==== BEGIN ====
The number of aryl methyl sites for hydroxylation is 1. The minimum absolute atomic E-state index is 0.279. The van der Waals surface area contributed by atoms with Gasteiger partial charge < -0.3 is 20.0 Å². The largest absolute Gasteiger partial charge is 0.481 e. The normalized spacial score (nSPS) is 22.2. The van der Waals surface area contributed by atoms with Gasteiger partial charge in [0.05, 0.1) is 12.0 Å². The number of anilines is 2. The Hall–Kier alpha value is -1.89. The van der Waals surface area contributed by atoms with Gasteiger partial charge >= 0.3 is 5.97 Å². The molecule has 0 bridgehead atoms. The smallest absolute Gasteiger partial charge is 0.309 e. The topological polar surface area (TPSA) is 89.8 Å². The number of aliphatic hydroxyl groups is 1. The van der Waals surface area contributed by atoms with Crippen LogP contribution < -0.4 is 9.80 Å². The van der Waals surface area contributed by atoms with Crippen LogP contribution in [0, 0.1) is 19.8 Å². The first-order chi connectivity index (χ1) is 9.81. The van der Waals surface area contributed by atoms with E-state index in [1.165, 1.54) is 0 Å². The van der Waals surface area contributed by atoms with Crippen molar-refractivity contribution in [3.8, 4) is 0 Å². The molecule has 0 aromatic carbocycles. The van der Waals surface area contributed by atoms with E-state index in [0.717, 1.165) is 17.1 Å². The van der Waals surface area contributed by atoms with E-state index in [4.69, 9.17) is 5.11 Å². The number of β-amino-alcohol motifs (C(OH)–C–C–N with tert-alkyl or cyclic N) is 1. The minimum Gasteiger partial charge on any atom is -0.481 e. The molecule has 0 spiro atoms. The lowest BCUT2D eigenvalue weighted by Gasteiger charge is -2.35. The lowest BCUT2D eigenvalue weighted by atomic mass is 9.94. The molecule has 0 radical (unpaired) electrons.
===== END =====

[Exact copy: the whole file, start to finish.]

The number of aryl methyl sites for hydroxylation is 1. The minimum absolute atomic E-state index is 0.279. The van der Waals surface area contributed by atoms with Gasteiger partial charge < -0.3 is 20.0 Å². The largest absolute Gasteiger partial charge is 0.481 e. The normalized spacial score (nSPS) is 22.2. The van der Waals surface area contributed by atoms with Gasteiger partial charge in [0.05, 0.1) is 12.0 Å². The number of anilines is 2. The Hall–Kier alpha value is -1.89. The van der Waals surface area contributed by atoms with Gasteiger partial charge >= 0.3 is 5.97 Å². The molecule has 0 bridgehead atoms. The smallest absolute Gasteiger partial charge is 0.309 e. The topological polar surface area (TPSA) is 89.8 Å². The number of aliphatic hydroxyl groups is 1. The van der Waals surface area contributed by atoms with Crippen LogP contribution < -0.4 is 9.80 Å². The van der Waals surface area contributed by atoms with Crippen LogP contribution in [0, 0.1) is 19.8 Å². The first-order chi connectivity index (χ1) is 9.81. The van der Waals surface area contributed by atoms with E-state index in [1.165, 1.54) is 0 Å². The van der Waals surface area contributed by atoms with Crippen molar-refractivity contribution in [3.8, 4) is 0 Å². The molecule has 0 aromatic carbocycles. The van der Waals surface area contributed by atoms with E-state index in [0.717, 1.165) is 17.1 Å². The van der Waals surface area contributed by atoms with E-state index in [4.69, 9.17) is 5.11 Å². The number of β-amino-alcohol motifs (C(OH)–C–C–N with tert-alkyl or cyclic N) is 1. The minimum Gasteiger partial charge on any atom is -0.481 e. The molecule has 0 spiro atoms. The lowest BCUT2D eigenvalue weighted by Gasteiger charge is -2.35. The lowest BCUT2D eigenvalue weighted by atomic mass is 9.94. The molecule has 0 radical (unpaired) electrons.